Latest item build trends also show that more and more often Beastmasters opt for Vladmir’s Offering aura over getting extra summons from either Necronomicon or Helm of the Dominator. We’ve talked about how armor is now more impactful and it is great to see players adjust to the new patch. Coupled with maxed Inner Beast aura mere presence of Beastmater already puts his team at a huge DPS and survivability advantage.
Centaur got a new ability that makes his right-clicks very powerful in the early game and potentially allow him to scale. It was the Chinese teams in the Chongqing Major qualifiers who were the first to try the 1-1-3 build for laning, often catching enemies off-guard with their 300+ damage autoattacks before the 10-minute mark.
The mid- and late-game viability of the hero comes primarily from his Stampede—a great tool that can either allow your team to safely disengage or will turn every single hero on your team into a decent initiator. The Aghanim’s Scepter upgrade is still very much worth it—40% damage reduction on all incoming damage is a massive boost to survivability.
Reworked Brewmaster feels at home in the offlane, but generally as a greedy position four support. As an offlaner he does get access to more items, but we’ve seen his playstyle develop further from the Blink and more towards auras.
This development seems quite natural—Thunder Clap is a very powerful slow and nuke, but it is not a hard disable. Most mobile targets will have time to disengage, most carry heroes will have time to press their BKB and will generally have the ability to react. As such, building a relatively tanky Brewmaster with good auras who can frontline, draw attention and, if needed, use his ultimate in a fight where the enemy engaged themselves is what most professional teams do.
For that to be effective you don’t necessarily need Blink Dagger, hence the overall cost of the hero is slightly lower and his timings aren’t as crucial. This means that he can be played as a support and feel perfectly fine or, alternatively, stay solo in his lane after the first 5 minutes of the game, leeching XP and farming jungle when possible. That frees one of the sidelane supports and in the current meta it can be pretty powerful.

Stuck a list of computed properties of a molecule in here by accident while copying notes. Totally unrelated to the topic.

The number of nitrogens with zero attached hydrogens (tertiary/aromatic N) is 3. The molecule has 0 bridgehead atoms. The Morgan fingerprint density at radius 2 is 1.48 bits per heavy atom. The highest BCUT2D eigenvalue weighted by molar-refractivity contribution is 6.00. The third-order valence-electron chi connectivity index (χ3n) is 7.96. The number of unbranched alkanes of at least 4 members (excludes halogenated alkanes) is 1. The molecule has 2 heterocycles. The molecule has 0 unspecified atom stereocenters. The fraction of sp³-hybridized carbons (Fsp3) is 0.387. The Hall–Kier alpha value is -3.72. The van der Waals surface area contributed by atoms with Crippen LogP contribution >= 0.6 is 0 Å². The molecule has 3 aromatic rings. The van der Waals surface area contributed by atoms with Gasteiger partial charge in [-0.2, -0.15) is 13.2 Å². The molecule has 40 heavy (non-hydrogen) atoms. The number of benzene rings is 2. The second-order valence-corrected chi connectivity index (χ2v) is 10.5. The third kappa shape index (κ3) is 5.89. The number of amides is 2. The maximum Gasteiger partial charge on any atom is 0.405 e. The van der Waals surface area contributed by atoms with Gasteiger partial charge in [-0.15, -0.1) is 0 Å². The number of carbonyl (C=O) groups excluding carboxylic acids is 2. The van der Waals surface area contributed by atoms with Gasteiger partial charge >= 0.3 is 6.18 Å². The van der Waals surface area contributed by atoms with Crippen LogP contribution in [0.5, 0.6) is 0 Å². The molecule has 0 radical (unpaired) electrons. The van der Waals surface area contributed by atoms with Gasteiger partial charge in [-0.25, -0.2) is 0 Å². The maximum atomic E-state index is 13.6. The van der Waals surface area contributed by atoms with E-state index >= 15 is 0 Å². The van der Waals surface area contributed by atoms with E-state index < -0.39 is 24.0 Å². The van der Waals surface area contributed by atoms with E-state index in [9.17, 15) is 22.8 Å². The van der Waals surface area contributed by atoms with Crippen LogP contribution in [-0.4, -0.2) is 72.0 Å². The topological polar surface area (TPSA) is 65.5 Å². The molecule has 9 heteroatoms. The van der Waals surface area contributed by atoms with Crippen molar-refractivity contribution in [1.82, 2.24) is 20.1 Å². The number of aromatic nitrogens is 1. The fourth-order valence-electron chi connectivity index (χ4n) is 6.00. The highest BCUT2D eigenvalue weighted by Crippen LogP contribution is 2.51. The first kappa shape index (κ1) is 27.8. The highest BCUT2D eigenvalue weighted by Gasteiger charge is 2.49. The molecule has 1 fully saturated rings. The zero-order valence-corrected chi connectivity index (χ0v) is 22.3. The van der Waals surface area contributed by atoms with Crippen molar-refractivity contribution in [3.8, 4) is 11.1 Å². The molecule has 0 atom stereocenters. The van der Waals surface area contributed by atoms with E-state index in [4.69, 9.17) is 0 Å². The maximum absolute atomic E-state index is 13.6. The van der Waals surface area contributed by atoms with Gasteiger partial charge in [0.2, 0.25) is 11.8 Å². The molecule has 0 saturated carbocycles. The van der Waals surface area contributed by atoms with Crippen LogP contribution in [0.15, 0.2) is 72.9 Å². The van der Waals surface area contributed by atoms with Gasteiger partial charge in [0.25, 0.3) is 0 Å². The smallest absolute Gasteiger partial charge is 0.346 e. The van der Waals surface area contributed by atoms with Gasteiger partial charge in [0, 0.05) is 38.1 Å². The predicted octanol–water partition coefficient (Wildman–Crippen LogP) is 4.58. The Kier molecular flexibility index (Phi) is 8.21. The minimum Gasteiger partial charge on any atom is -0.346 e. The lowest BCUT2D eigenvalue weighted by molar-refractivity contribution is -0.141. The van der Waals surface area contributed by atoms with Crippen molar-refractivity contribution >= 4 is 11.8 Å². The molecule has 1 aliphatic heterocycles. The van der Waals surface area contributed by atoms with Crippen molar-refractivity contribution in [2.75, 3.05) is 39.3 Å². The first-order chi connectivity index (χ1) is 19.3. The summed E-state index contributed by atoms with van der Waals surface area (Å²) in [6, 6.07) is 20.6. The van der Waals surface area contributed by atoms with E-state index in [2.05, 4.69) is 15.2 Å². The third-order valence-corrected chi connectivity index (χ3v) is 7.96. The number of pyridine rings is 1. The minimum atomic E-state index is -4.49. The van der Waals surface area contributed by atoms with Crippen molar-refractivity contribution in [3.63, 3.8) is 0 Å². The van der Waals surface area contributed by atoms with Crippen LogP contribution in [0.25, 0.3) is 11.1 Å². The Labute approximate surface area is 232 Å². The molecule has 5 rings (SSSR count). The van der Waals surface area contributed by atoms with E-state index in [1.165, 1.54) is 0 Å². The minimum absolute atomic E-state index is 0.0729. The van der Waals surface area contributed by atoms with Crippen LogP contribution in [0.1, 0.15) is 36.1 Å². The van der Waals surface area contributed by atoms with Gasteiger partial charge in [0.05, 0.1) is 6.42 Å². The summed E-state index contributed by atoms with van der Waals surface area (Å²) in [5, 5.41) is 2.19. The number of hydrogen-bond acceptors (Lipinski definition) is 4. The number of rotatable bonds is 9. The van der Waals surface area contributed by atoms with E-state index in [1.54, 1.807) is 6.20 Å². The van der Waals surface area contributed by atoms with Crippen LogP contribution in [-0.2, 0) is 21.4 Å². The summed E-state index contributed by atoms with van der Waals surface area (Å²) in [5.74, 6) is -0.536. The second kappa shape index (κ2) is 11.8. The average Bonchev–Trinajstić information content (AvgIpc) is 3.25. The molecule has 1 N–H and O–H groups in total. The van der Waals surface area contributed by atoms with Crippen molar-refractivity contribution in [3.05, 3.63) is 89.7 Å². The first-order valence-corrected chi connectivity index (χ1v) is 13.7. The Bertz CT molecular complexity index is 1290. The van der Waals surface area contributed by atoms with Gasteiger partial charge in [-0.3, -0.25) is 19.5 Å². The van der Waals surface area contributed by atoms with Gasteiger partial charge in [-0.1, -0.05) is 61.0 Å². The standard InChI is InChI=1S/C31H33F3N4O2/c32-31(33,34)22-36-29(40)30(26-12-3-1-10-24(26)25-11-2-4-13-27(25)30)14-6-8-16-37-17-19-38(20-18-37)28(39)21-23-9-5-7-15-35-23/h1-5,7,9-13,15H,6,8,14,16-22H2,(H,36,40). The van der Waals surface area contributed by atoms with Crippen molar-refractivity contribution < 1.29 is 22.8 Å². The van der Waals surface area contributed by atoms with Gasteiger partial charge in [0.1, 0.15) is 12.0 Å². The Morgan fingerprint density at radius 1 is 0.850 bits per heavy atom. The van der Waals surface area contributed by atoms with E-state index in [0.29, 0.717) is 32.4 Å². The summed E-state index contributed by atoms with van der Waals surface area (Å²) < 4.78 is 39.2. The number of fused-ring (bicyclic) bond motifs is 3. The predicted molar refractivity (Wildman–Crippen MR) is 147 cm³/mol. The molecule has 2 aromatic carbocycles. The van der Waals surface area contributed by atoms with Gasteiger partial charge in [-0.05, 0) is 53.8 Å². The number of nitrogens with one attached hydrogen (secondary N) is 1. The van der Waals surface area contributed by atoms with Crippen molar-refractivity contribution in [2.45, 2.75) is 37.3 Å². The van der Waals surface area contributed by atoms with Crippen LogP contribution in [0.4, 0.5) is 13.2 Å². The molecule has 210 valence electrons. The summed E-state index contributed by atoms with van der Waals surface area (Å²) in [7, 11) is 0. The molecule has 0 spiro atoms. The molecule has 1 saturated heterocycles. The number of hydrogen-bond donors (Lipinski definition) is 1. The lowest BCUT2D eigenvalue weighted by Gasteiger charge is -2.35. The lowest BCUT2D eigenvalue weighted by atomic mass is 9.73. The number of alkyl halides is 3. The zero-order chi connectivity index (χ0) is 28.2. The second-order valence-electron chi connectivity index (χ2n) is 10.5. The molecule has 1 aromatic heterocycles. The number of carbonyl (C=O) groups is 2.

Axe is still great. Having a slightly weaker Reverse Polarity, but on a 10-second cooldown instead of a 130-second one is a very good trade-off. Moreover, Axe can be very strong in lane and jungles faster than most heroes in the game.
That makes Axe consistent. He can consistently get his Blink Dagger and levels. He can consistently initiate on spell immune targets. He can consistently deal considerable amounts of damage.
That doesn’t make the hero exceptional, however. Magnus can reposition enemies, Centaur provides disengagement tools, Brewmaster neutralizes a threat for a very long period of time, Beastmaster provides great auras and a massive vision advantage. Axe initiates or counter-initiates and that’s pretty much it. Especially in the later stages of the game where getting Culling Blade buff is harder.
As such, the hero is probably at his best when you have several high-risk, high-reward heroes who need space and are only very good in specific scenarios, like hitting enemies who can’t retaliate.
Looking at stats from the recent qualifiers and smaller high-level tournaments one thing is certain—the meta is still evolving. There are still many things to explore and counters to think of. Of course, there is Magnus and PA—a seemingly unbeatable duo, but even without the nerfs we believe there are answer to these heroes.
Looking for these answers is one of the exciting parts of Dota and we strongly encourage players to keep on experimenting and sharing their ideas with the community.